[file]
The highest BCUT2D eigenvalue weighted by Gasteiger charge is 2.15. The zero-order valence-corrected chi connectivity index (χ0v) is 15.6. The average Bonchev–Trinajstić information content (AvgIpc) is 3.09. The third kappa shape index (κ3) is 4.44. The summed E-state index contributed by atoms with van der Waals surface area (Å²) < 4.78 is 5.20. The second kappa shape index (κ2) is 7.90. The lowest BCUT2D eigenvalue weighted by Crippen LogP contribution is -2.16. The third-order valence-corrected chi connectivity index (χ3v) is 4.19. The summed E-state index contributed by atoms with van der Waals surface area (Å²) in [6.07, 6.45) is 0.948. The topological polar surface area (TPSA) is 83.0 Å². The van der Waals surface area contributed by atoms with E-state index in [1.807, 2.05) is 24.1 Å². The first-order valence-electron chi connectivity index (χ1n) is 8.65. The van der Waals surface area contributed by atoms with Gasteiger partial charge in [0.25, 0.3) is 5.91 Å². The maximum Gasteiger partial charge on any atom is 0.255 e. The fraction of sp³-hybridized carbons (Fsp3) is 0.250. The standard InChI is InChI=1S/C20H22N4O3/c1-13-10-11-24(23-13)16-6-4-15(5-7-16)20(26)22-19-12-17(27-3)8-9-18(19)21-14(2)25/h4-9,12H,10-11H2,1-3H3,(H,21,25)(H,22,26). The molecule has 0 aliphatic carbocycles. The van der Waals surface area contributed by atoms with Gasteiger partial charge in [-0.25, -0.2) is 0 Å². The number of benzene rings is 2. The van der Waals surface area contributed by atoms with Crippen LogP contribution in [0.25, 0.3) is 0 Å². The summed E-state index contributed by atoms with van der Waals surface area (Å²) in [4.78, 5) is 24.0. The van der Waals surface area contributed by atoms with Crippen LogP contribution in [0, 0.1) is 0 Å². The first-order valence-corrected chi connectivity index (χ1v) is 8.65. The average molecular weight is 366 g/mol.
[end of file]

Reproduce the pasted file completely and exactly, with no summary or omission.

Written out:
The highest BCUT2D eigenvalue weighted by Gasteiger charge is 2.15. The zero-order valence-corrected chi connectivity index (χ0v) is 15.6. The average Bonchev–Trinajstić information content (AvgIpc) is 3.09. The third kappa shape index (κ3) is 4.44. The summed E-state index contributed by atoms with van der Waals surface area (Å²) < 4.78 is 5.20. The second kappa shape index (κ2) is 7.90. The lowest BCUT2D eigenvalue weighted by Crippen LogP contribution is -2.16. The third-order valence-corrected chi connectivity index (χ3v) is 4.19. The summed E-state index contributed by atoms with van der Waals surface area (Å²) in [6.07, 6.45) is 0.948. The topological polar surface area (TPSA) is 83.0 Å². The van der Waals surface area contributed by atoms with E-state index in [1.807, 2.05) is 24.1 Å². The first-order valence-electron chi connectivity index (χ1n) is 8.65. The van der Waals surface area contributed by atoms with Gasteiger partial charge in [0.25, 0.3) is 5.91 Å². The maximum Gasteiger partial charge on any atom is 0.255 e. The fraction of sp³-hybridized carbons (Fsp3) is 0.250. The standard InChI is InChI=1S/C20H22N4O3/c1-13-10-11-24(23-13)16-6-4-15(5-7-16)20(26)22-19-12-17(27-3)8-9-18(19)21-14(2)25/h4-9,12H,10-11H2,1-3H3,(H,21,25)(H,22,26). The molecule has 0 aliphatic carbocycles. The van der Waals surface area contributed by atoms with Gasteiger partial charge in [-0.25, -0.2) is 0 Å². The number of benzene rings is 2. The van der Waals surface area contributed by atoms with Crippen LogP contribution in [0.25, 0.3) is 0 Å². The summed E-state index contributed by atoms with van der Waals surface area (Å²) in [4.78, 5) is 24.0. The van der Waals surface area contributed by atoms with Crippen LogP contribution in [0, 0.1) is 0 Å². The first-order valence-corrected chi connectivity index (χ1v) is 8.65. The average molecular weight is 366 g/mol.